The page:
Ilker E.,Ege University | Geren H.,Aegean Agricultural Research Institute | Unsal R.,Aegean Agricultural Research Institute | Sevdm I.,Aegean Agricultural Research Institute | And 2 more authors.
Turkish Journal of Field Crops | Year: 2011

The purpose of the study was to determine the stability and yield performances of 20 bread wheat cultivars grown in nine different environments. The trials were arranged in a Randomized Complete Block Design with four replications. Additive main effects and multiplicative interactions analysis (AMMI-biplot) indicated that the yield performances of bread wheat cultivars were highly affected by the major environmental factors. The first two principal component axes (PCA 1 and PCA 2) were significant and they explained 60.9% of the total genotype x environment interaction. A biplot generated using genotypic and environmental scores of the first two AMMI components demonstrated that cultivars with larger PCA 1 and lower PCA 2 scores were high yielding and stable cultivars and cultivars with lower PCA 1 and larger PCA 2 scores were low yielding and unstable cultivars in tested locations. It could be concluded that the Basribey 95 had the highest yield performance and also the stable genotype in the test locations. D{stroke}zmir 85 and Ziyabey 98 were poorly stable although they showed high yield performances in some of test environments. Momtchill had the lowest yield performance in all test locations. It was detected that Menemen location could be the most representative among the tested locations to determine the stability of bread wheat cultivars to recommend the farmers in the Western Coastal Zones in the Aegean Region under Mediterranean climatical conditions of Turkey.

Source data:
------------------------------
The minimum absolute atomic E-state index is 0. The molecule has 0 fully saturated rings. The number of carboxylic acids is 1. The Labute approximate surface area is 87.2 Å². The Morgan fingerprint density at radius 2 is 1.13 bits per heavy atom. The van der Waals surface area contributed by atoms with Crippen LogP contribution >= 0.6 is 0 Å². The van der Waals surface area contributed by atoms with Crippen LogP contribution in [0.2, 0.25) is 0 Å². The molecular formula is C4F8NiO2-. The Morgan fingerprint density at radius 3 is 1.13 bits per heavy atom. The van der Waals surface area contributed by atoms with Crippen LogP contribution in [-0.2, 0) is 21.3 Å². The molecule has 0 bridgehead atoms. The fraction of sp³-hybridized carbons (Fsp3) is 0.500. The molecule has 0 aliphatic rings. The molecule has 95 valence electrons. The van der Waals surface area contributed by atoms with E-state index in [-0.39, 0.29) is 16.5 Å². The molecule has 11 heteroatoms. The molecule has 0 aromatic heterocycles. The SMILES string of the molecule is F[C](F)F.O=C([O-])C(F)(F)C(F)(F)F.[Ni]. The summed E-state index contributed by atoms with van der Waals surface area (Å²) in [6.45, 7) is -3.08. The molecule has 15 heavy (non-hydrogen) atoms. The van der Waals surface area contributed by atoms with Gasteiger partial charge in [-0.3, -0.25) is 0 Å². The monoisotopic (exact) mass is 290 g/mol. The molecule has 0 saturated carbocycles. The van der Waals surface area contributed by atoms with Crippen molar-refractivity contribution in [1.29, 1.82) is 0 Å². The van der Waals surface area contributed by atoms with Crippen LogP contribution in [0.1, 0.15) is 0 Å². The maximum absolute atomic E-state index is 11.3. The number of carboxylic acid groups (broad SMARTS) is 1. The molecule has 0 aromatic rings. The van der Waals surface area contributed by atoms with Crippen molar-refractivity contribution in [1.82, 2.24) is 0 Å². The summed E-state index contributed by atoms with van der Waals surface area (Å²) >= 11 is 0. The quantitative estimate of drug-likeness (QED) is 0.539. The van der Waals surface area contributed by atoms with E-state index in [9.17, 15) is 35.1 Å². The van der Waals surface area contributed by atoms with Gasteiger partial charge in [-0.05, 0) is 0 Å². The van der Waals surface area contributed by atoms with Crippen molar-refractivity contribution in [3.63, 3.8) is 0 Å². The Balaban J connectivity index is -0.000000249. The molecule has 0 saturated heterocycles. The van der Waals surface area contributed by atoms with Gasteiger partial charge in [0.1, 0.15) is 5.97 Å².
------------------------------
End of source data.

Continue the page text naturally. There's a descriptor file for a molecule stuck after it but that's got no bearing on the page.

Altan O.,Ege University | Yucel B.,Ege University | Acikgoz Z.,Ege University | Seremet C.,Ege University | And 3 more authors.
British Poultry Science | Year: 2013

1. An experiment was conducted to determine the possibility of stimulating sexual development at an early age in male and female broiler chickens by administration of apilarnil, a natural bee product, in the pre-pubertal period. 2. From 28 to 55 d of age, birds were given apilarnil orally. The effects of low (2.5 g/bird) and high (7.5 g/bird) doses of apilarnil on growth performance, testicular weight, secondary sexual characteristics, blood lipids, testosterone and fearful behaviour were evaluated. 3. Apilarnil administration did not cause a positive effect on growth performance of male and female broilers suggesting that apilarnil did not have an anabolic effect. 4. Apilarnil administration suppressed blood glucose and cholesterol. 5. Birds receiving apilarnil remained immobile for a shorter period in a tonic imobiliy test and showed less home-cage avoidance responses suggesting a lower level of fearfulness. 6. Increases in testicular weight, testosterone concentration and comb growth in males receiving apilarnil implied that it stimulates the sexual maturation at an early age. However, a similar stimulation of secondary sexual characteristics was not observed in females. © 2013 Copyright © 2013 British Poultry Science Ltd.